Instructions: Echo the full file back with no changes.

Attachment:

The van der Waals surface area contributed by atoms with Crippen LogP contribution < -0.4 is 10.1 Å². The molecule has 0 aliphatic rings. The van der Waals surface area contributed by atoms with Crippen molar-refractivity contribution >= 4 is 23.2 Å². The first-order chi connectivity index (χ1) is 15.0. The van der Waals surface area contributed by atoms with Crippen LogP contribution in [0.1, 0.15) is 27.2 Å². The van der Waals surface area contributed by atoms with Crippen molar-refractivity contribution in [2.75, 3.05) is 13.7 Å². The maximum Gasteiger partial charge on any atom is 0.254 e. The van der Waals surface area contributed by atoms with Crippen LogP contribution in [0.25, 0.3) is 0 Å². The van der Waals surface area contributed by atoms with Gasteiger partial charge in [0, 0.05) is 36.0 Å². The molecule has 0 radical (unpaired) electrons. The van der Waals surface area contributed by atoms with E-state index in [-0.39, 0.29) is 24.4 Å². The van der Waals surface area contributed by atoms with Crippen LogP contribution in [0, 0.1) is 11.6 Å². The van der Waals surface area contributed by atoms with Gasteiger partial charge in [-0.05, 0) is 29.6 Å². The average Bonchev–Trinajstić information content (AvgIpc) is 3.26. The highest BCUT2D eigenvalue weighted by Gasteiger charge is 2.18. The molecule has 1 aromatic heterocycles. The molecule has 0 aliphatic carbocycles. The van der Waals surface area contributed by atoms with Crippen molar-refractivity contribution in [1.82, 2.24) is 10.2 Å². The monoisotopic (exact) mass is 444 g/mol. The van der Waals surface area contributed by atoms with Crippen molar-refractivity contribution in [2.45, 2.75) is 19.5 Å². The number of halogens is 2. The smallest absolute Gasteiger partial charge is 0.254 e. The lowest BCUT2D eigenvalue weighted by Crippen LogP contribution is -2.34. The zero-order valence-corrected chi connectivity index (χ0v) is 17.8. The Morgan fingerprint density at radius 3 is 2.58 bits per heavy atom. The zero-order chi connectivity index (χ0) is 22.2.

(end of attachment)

The van der Waals surface area contributed by atoms with Crippen LogP contribution < -0.4 is 10.1 Å². The molecule has 0 aliphatic rings. The van der Waals surface area contributed by atoms with Crippen molar-refractivity contribution >= 4 is 23.2 Å². The first-order chi connectivity index (χ1) is 15.0. The van der Waals surface area contributed by atoms with Crippen LogP contribution in [0.1, 0.15) is 27.2 Å². The van der Waals surface area contributed by atoms with Crippen molar-refractivity contribution in [2.75, 3.05) is 13.7 Å². The maximum Gasteiger partial charge on any atom is 0.254 e. The van der Waals surface area contributed by atoms with Crippen LogP contribution in [0.25, 0.3) is 0 Å². The van der Waals surface area contributed by atoms with Gasteiger partial charge in [0, 0.05) is 36.0 Å². The molecule has 0 radical (unpaired) electrons. The van der Waals surface area contributed by atoms with E-state index in [-0.39, 0.29) is 24.4 Å². The van der Waals surface area contributed by atoms with Crippen LogP contribution in [0, 0.1) is 11.6 Å². The van der Waals surface area contributed by atoms with Gasteiger partial charge in [-0.05, 0) is 29.6 Å². The average Bonchev–Trinajstić information content (AvgIpc) is 3.26. The highest BCUT2D eigenvalue weighted by Gasteiger charge is 2.18. The molecule has 1 aromatic heterocycles. The molecule has 0 aliphatic carbocycles. The van der Waals surface area contributed by atoms with Crippen molar-refractivity contribution in [1.82, 2.24) is 10.2 Å². The monoisotopic (exact) mass is 444 g/mol. The van der Waals surface area contributed by atoms with Crippen molar-refractivity contribution in [2.45, 2.75) is 19.5 Å². The number of halogens is 2. The smallest absolute Gasteiger partial charge is 0.254 e. The lowest BCUT2D eigenvalue weighted by Crippen LogP contribution is -2.34. The zero-order valence-corrected chi connectivity index (χ0v) is 17.8. The Morgan fingerprint density at radius 3 is 2.58 bits per heavy atom. The zero-order chi connectivity index (χ0) is 22.2.